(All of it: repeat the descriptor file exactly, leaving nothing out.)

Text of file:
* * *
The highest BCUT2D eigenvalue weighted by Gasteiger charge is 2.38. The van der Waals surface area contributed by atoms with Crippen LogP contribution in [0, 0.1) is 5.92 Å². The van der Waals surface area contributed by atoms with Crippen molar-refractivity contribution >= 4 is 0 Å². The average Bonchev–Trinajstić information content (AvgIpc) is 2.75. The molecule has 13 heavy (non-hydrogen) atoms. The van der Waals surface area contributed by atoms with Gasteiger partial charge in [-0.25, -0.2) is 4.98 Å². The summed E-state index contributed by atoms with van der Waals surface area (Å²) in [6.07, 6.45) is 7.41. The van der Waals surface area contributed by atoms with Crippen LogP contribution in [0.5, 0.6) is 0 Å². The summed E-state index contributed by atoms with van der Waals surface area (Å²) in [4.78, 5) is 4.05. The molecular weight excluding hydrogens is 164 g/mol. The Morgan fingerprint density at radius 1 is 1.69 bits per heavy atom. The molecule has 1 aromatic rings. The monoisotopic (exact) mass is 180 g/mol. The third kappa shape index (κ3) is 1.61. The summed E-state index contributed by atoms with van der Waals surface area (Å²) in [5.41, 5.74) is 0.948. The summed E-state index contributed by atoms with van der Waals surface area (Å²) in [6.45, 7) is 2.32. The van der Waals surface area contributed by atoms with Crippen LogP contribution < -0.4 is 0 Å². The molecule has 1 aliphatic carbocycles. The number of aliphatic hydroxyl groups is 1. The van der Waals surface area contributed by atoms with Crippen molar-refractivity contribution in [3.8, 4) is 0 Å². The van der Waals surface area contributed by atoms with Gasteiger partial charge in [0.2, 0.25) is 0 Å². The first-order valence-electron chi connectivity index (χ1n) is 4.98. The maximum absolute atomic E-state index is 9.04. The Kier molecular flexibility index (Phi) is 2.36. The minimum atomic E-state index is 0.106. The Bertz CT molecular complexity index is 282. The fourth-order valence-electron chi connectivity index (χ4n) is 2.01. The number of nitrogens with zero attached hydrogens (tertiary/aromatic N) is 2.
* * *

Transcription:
The highest BCUT2D eigenvalue weighted by Gasteiger charge is 2.38. The van der Waals surface area contributed by atoms with Crippen LogP contribution in [0, 0.1) is 5.92 Å². The van der Waals surface area contributed by atoms with Crippen molar-refractivity contribution >= 4 is 0 Å². The average Bonchev–Trinajstić information content (AvgIpc) is 2.75. The molecule has 13 heavy (non-hydrogen) atoms. The van der Waals surface area contributed by atoms with Gasteiger partial charge in [-0.25, -0.2) is 4.98 Å². The summed E-state index contributed by atoms with van der Waals surface area (Å²) in [6.07, 6.45) is 7.41. The van der Waals surface area contributed by atoms with Crippen LogP contribution in [0.5, 0.6) is 0 Å². The summed E-state index contributed by atoms with van der Waals surface area (Å²) in [4.78, 5) is 4.05. The molecular weight excluding hydrogens is 164 g/mol. The Morgan fingerprint density at radius 1 is 1.69 bits per heavy atom. The molecule has 1 aromatic rings. The monoisotopic (exact) mass is 180 g/mol. The third kappa shape index (κ3) is 1.61. The summed E-state index contributed by atoms with van der Waals surface area (Å²) in [5.41, 5.74) is 0.948. The summed E-state index contributed by atoms with van der Waals surface area (Å²) in [6.45, 7) is 2.32. The van der Waals surface area contributed by atoms with Crippen LogP contribution < -0.4 is 0 Å². The molecule has 1 aliphatic carbocycles. The number of aliphatic hydroxyl groups is 1. The van der Waals surface area contributed by atoms with Crippen molar-refractivity contribution in [3.8, 4) is 0 Å². The van der Waals surface area contributed by atoms with Gasteiger partial charge in [0.2, 0.25) is 0 Å². The first-order valence-electron chi connectivity index (χ1n) is 4.98. The maximum absolute atomic E-state index is 9.04. The Kier molecular flexibility index (Phi) is 2.36. The minimum atomic E-state index is 0.106. The Bertz CT molecular complexity index is 282. The fourth-order valence-electron chi connectivity index (χ4n) is 2.01. The number of nitrogens with zero attached hydrogens (tertiary/aromatic N) is 2.